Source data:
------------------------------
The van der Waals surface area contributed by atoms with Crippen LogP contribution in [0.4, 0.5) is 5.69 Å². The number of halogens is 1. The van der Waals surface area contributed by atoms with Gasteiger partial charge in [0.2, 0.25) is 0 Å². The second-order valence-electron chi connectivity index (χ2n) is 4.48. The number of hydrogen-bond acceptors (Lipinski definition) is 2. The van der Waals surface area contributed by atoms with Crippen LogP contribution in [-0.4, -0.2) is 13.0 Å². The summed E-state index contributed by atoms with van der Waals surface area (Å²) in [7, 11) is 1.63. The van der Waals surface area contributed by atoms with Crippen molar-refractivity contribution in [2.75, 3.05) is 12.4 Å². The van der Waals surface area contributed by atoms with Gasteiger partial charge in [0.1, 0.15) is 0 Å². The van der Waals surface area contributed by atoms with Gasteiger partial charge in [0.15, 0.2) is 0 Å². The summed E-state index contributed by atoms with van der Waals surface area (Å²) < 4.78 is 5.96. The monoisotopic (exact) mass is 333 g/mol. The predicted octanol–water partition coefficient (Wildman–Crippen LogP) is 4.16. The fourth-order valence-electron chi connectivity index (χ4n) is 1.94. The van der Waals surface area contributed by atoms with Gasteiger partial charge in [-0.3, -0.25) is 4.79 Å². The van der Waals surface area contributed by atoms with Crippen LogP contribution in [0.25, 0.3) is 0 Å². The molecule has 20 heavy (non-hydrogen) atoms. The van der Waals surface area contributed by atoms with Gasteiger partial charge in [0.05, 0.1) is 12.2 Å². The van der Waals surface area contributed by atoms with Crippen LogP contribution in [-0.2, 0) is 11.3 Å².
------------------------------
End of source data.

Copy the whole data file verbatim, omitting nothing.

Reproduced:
The van der Waals surface area contributed by atoms with Crippen LogP contribution in [0.4, 0.5) is 5.69 Å². The number of halogens is 1. The van der Waals surface area contributed by atoms with Gasteiger partial charge in [0.2, 0.25) is 0 Å². The second-order valence-electron chi connectivity index (χ2n) is 4.48. The number of hydrogen-bond acceptors (Lipinski definition) is 2. The van der Waals surface area contributed by atoms with Crippen LogP contribution in [-0.4, -0.2) is 13.0 Å². The summed E-state index contributed by atoms with van der Waals surface area (Å²) in [7, 11) is 1.63. The van der Waals surface area contributed by atoms with Crippen molar-refractivity contribution in [2.75, 3.05) is 12.4 Å². The van der Waals surface area contributed by atoms with Gasteiger partial charge in [0.1, 0.15) is 0 Å². The van der Waals surface area contributed by atoms with Gasteiger partial charge in [0.15, 0.2) is 0 Å². The summed E-state index contributed by atoms with van der Waals surface area (Å²) < 4.78 is 5.96. The monoisotopic (exact) mass is 333 g/mol. The predicted octanol–water partition coefficient (Wildman–Crippen LogP) is 4.16. The fourth-order valence-electron chi connectivity index (χ4n) is 1.94. The van der Waals surface area contributed by atoms with Gasteiger partial charge in [-0.3, -0.25) is 4.79 Å². The van der Waals surface area contributed by atoms with Crippen LogP contribution in [0.25, 0.3) is 0 Å². The molecule has 20 heavy (non-hydrogen) atoms. The van der Waals surface area contributed by atoms with Gasteiger partial charge in [0.05, 0.1) is 12.2 Å². The van der Waals surface area contributed by atoms with Crippen LogP contribution in [-0.2, 0) is 11.3 Å².